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Read this before buying an EV

Mark Policarpio · Nov 27, 2022 12:00 PM

Read this before buying an EV 01

Just like how different cars use different types of fuels, Electric vehicles use different types of chargers to accommodate different types of charging speeds and methods.

Level 1: Typical wall outlet charger

The original, and by far the slowest, is charging through your regular wall socket with a 220V slow charging system. With our current Output voltage and frequency of 220V and 60Hz, the fastest we can charge a typical vehicle on a wall socket is around 3 to 4 hours for a small battery like the ones in the Wuling Hongguang Mini EV and the Renault Twizy, and up to 8 hours to charge something like the Nissan Leaf. This is the type of charger normally included in every EV purchase. The Kia e-Niro we test-drove was charged with its own wall outlet charger.

Level 1 EV chargers also work well with Plug-in Hybrid EVs because they have smaller batteries and require less time to top up. 

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Read this before buying an EV 01

Level 2: Dedicated wall box for home and commercial use

Level 2 charging appliances can be installed at homes with a dedicated line to the breaker box and are recommended for faster battery charging rates versus a Level 1 wall outlet charger. A typical Level 1 charger with a 1.2 kWh rate will charge a mid-range EV from empty to 100% in 11-20 hours, while a Level 2 unit can do so in 6 to 8 hours. 

Thankfully, the recently constructed EV chargers around Metro Manila, like the one found in SM Megamall in Ortigas, uses 7.4kW AC Chargers with Type 2 connectors. Unfortunately, EVs from China, like the Weltmeister W5 don’t use a Type 2 Plug. It uses  China’s standardized GB/T plug, which may look like a Type 2 Plug but is wired differently.

Read this before buying an EV 02

The Weltmeister W5's GB/T plug. Also similar to the BYD Dolphin's.

Level 3 and 4: DC Fast Chargers

Some cars are capable of using Type 2 DC Fast Charging and what’s called Super Fast charging, which makes use of the CCS Type 1 and 2 charging plugs. In essence, two additional pins are coupled with the original plug, which helps it withstand upwards of 300kW of power, whereas the original plugs could only safely use up to around 80kW.  The ability to use such chargers is also dependent on the vehicle's charging rate. Tesla superchargers can top up an empty battery to 80% in around 45 minutes.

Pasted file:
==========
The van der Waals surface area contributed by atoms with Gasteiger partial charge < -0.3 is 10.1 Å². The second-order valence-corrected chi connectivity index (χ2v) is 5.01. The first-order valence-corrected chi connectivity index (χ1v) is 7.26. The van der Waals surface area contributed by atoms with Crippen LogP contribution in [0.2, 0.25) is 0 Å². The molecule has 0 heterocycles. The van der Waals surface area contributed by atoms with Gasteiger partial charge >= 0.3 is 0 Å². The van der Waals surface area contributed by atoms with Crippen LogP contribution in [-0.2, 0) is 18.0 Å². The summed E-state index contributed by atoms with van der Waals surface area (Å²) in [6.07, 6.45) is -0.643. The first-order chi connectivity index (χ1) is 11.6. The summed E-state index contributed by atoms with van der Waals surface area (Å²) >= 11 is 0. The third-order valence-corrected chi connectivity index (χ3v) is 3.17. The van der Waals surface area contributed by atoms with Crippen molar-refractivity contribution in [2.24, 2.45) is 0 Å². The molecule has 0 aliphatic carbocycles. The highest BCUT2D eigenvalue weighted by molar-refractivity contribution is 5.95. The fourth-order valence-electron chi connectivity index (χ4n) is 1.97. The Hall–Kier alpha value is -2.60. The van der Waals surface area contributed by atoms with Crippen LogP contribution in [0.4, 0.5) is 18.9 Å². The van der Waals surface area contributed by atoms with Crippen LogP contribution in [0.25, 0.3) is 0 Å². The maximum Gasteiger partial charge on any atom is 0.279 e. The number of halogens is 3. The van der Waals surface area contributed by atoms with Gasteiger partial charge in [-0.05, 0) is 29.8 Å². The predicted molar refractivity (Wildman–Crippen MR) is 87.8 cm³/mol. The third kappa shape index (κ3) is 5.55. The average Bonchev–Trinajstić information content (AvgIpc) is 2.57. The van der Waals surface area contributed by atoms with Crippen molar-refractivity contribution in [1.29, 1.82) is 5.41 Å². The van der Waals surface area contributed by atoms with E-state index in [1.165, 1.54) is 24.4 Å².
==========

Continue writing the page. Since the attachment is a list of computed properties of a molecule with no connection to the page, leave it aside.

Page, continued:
So far, because these are expensive and can cost millions of pesos and require high voltage and electricity grid access, there are no such chargers in the Philippines, unfortunately.

Charger plug types

If you go to Japan and notice that they use a different plug, the CHAdeMO plug was developed by the Japanese to compete with the Type 2, but they failed to gain the same following. Now, while the rest of the world is using the Type 2 and the CCS Type 2, the Japanese are working with the Chinese to develop the CHAdeMO and GB/T further to support charging systems up to 900kW of power. Such an astronomical charger will require huge infrastructure, beefed-up car batteries, and a dedicated water cooling system, but it would mean charge times of 5 to 15 minutes.

With the wide range of EVs available in the Philippines, switching chargers is relatively easy on the manufacturing level, as the charger can be the last thing installed in a vehicle. It’s why cars sold in the US can still use the original Type 1 socket, while their European and Asian counterparts can use the Type 2 sockets.

In summary, here's a graphic of the different types of plugs used in other regions and for either AC or DC charging applications. It would be best to know what kind of plug your EV or PHEV comes with before your purchase to plan where to charge them when needed.

Read this before buying an EV 03

Graphic from EVExpert

Since the Philippine charging network has started using CCS Type 2 plugs (there's no official government-mandated standard yet), it would be no surprise to see that a good number of EVs sold in the country would use CCS Type 2 plugs. Even Plug-in Hybrids like the Chery Tiggo8 Pro PHEV uses a CCS Type 2 plug instead of the Chinese GB/T plug to adapt to the evolving network. Only gray market and low-volume imports like the Wuling Hongguang Mini EV,  BYD Philippines' Dolphin EV, and the various Teslas we’ve seen on our roads use the GB/T and Type 1 plug, respectively. This makes it difficult for them to use the available EV charging stations unless owners can provide adaptors to make the plugs from the charger to the vehicle compatible.

Ayala is rolling out some 20  EV charging stations at its malls, offices, and other properties. There are locations with GB/T plugs available such as the one in Greenbelt basement parking in Makati.

Still, it’s one more step on the road to electrification, and you know what they say about the journey of a thousand miles, right?

Mark Policarpio

Contributing Writer

Mark has been into cars since he was in kindergarten, and he carried that into his college life studying as an Engineer. His outlook on life is the same as his outlook on cars - "When in doubt, power out!"

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